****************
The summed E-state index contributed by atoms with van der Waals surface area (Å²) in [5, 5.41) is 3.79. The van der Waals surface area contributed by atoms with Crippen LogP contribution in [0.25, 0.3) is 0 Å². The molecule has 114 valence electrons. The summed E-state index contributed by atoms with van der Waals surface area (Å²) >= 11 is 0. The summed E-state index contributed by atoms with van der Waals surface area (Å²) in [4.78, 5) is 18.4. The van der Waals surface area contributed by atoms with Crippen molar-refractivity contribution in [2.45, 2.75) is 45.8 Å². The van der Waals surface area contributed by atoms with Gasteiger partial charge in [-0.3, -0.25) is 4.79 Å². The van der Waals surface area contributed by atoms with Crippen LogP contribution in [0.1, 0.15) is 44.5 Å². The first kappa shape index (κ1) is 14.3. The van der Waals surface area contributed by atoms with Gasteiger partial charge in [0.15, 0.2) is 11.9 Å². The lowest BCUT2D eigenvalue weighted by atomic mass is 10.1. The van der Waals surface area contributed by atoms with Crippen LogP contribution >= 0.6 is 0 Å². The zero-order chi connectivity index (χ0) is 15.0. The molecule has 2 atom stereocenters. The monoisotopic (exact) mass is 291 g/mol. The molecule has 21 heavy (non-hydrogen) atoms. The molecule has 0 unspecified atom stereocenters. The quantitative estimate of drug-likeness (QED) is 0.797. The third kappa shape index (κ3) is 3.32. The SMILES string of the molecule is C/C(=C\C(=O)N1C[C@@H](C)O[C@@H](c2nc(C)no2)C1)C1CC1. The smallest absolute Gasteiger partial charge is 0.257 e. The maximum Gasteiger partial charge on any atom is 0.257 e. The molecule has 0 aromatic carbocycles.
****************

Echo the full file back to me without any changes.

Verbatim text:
The summed E-state index contributed by atoms with van der Waals surface area (Å²) in [5, 5.41) is 3.79. The van der Waals surface area contributed by atoms with Crippen LogP contribution in [0.25, 0.3) is 0 Å². The molecule has 114 valence electrons. The summed E-state index contributed by atoms with van der Waals surface area (Å²) >= 11 is 0. The summed E-state index contributed by atoms with van der Waals surface area (Å²) in [4.78, 5) is 18.4. The van der Waals surface area contributed by atoms with Crippen molar-refractivity contribution in [2.45, 2.75) is 45.8 Å². The van der Waals surface area contributed by atoms with Gasteiger partial charge in [-0.3, -0.25) is 4.79 Å². The van der Waals surface area contributed by atoms with Crippen LogP contribution in [0.1, 0.15) is 44.5 Å². The first kappa shape index (κ1) is 14.3. The van der Waals surface area contributed by atoms with Gasteiger partial charge in [0.15, 0.2) is 11.9 Å². The lowest BCUT2D eigenvalue weighted by atomic mass is 10.1. The van der Waals surface area contributed by atoms with Crippen LogP contribution >= 0.6 is 0 Å². The zero-order chi connectivity index (χ0) is 15.0. The molecule has 2 atom stereocenters. The monoisotopic (exact) mass is 291 g/mol. The molecule has 21 heavy (non-hydrogen) atoms. The molecule has 0 unspecified atom stereocenters. The quantitative estimate of drug-likeness (QED) is 0.797. The third kappa shape index (κ3) is 3.32. The SMILES string of the molecule is C/C(=C\C(=O)N1C[C@@H](C)O[C@@H](c2nc(C)no2)C1)C1CC1. The smallest absolute Gasteiger partial charge is 0.257 e. The maximum Gasteiger partial charge on any atom is 0.257 e. The molecule has 0 aromatic carbocycles.